Connecticut Jon Lender: Despite COVID-19, legislators and PACs still put the touch on lobbyists, others for contributions; but now the touch is virtual
Hartford Courant – Jon Lender | Published: 5/29/2020

While the coronavirus pandemic has shut down nations and states, it cannot stop the machinery of campaign fundraising whether in the presidential campaign or down at the level of Connecticut General Assembly candidates. And, just as experts now say that viruses adapt during a pandemic, so do political fundraising methods. Under the subject “Virtual Fundraiser” from Connecticut Deputy House Majority Leader Jeff Currey, read: “CURREY PAC was hoping to host a summer fundraiser, but in light of our social distancing efforts, I’d like to offer some 1-on-1 time, via Zoom. To donate, click the link below. If you would also like to schedule a 1:1 virtual chat, please reply to this email with the preferred time ….” The  email recipients included past donors and lobbyists.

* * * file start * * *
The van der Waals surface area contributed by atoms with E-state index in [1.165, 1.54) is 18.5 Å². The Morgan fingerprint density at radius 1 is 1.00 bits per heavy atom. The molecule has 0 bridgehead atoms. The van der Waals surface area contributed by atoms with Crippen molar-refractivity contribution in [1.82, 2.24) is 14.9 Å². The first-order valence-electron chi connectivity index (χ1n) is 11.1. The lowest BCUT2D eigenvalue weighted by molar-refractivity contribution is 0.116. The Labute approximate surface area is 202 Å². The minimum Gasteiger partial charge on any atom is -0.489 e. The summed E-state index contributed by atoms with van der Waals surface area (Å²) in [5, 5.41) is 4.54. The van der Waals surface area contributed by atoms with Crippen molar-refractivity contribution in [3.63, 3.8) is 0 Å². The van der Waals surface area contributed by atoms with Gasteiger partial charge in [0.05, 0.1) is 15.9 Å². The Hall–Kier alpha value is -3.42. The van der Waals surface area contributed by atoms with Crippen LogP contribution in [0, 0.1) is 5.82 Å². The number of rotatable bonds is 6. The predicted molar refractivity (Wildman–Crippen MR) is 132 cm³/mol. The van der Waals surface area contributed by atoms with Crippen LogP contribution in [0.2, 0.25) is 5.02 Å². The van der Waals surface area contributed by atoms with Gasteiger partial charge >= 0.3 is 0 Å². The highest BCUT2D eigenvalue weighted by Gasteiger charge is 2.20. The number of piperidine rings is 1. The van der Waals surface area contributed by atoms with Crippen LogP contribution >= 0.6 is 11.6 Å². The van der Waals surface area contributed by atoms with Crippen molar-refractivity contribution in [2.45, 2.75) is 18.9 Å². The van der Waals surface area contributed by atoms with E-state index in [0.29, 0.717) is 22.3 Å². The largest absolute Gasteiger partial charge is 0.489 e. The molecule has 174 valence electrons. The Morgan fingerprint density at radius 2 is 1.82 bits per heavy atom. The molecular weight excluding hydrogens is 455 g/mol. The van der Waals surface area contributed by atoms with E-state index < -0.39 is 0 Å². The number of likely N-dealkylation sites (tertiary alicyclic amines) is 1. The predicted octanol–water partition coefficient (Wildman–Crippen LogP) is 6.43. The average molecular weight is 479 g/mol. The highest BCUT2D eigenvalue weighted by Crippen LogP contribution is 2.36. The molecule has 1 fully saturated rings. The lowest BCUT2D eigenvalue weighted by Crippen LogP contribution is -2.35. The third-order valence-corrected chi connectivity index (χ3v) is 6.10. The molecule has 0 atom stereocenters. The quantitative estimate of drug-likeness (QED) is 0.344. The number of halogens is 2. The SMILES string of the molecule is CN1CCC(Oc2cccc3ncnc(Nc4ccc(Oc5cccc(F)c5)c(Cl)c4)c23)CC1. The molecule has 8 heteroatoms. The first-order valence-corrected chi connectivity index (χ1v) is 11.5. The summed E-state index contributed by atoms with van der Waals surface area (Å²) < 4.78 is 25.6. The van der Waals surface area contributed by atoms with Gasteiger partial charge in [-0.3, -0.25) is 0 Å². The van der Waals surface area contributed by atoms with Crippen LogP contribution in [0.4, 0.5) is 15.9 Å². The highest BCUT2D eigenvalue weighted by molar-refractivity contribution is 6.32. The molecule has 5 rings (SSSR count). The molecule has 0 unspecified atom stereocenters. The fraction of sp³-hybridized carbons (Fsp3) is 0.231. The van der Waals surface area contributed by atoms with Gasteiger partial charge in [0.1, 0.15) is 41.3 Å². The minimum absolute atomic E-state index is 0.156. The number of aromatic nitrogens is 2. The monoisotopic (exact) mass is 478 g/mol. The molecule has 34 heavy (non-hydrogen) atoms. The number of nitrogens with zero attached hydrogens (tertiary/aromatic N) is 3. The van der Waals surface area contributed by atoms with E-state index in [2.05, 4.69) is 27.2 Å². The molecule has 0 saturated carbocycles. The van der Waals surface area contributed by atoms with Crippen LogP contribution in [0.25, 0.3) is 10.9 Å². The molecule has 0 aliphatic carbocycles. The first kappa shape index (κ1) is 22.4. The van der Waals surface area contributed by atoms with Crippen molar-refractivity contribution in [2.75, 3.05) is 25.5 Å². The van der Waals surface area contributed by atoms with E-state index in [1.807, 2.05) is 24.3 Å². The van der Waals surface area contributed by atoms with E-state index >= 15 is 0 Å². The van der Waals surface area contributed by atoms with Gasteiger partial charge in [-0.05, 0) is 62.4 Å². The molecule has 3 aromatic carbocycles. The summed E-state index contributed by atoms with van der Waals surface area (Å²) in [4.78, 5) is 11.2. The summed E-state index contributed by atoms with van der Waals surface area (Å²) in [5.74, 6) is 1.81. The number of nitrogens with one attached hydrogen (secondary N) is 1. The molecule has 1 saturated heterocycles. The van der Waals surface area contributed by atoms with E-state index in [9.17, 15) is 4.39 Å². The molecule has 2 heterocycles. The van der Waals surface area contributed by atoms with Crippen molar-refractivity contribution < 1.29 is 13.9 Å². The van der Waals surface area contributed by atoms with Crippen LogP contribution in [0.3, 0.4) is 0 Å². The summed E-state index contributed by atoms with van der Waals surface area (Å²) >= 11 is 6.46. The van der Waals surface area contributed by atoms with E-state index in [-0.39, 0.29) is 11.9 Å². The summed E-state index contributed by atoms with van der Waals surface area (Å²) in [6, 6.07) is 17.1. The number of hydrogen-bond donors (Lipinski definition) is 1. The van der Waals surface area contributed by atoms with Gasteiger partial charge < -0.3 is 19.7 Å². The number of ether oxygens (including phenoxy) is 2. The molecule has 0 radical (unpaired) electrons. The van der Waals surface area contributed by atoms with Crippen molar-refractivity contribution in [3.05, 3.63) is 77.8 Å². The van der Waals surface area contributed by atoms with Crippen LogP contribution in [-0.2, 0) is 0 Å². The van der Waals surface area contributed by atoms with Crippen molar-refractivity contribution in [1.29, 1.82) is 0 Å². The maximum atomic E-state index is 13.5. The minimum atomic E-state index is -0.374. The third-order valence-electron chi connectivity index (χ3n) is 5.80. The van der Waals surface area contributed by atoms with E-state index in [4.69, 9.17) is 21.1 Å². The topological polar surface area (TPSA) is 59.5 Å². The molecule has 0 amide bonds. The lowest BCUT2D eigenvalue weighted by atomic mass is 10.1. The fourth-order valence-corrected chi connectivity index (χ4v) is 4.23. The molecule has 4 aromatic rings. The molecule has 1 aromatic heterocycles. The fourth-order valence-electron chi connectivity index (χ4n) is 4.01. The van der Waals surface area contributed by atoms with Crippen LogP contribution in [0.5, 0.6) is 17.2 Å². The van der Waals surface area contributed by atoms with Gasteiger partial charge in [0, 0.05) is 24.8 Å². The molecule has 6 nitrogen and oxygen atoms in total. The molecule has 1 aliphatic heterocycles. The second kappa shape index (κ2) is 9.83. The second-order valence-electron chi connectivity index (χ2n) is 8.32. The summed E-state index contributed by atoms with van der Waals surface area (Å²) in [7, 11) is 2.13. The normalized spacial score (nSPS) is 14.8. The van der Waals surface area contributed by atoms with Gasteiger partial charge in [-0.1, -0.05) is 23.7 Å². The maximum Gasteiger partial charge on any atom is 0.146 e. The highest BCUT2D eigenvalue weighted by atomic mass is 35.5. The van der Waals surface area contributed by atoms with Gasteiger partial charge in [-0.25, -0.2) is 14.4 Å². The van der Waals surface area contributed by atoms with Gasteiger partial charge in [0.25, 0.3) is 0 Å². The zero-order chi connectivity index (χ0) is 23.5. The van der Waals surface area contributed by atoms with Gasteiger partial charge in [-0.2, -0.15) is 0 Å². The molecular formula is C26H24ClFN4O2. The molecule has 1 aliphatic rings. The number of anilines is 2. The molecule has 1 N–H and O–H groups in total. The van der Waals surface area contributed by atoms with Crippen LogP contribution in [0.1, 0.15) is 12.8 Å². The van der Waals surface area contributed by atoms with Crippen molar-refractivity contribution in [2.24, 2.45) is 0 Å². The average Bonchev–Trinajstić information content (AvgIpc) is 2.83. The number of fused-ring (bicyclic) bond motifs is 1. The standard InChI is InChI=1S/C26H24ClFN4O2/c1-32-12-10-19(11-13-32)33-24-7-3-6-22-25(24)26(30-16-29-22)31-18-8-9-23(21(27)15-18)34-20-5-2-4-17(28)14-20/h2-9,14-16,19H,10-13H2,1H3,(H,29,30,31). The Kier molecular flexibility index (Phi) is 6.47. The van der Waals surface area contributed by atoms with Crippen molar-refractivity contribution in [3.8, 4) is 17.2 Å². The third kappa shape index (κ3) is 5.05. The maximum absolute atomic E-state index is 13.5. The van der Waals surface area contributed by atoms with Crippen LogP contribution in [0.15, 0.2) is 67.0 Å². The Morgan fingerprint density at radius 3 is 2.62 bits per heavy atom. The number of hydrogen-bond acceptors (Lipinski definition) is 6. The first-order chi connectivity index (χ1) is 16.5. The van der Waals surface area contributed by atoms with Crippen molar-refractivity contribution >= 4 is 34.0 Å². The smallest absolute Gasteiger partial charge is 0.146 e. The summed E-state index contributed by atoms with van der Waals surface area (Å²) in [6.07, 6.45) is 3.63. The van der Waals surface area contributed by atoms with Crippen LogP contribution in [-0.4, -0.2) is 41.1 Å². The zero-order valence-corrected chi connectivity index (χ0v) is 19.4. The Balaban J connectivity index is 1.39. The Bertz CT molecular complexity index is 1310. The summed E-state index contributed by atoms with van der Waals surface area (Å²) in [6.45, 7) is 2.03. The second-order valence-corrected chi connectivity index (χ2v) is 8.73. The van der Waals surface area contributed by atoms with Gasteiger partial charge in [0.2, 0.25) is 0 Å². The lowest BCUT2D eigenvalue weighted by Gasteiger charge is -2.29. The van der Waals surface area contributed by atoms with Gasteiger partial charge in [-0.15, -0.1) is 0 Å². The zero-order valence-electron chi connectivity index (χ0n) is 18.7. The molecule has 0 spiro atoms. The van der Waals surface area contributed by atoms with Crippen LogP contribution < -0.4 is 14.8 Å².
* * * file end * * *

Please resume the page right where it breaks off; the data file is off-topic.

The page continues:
Florida Florida Demands State Vendors Identify Links with China
The Center Square – John Haughey | Published: 5/28/2020

The Florida Department of Financial Services has requested 100,000 private companies registered as vendors authorized to bid on state contracts to verify within 30 days whether they are “majority-owned by United States interests.” Florida Chief Financial Officer Jimmy Patronis said the goal of the query is to “better identify businesses that are majority Communist Party of China-owned that do business with the state of Florida.”

Idaho Ada Co. GOP Chair Used Party Funds on Private Expense, Allowed Questionable Audit
Boise State Public Radio – James Dawson | Published: 5/27/2020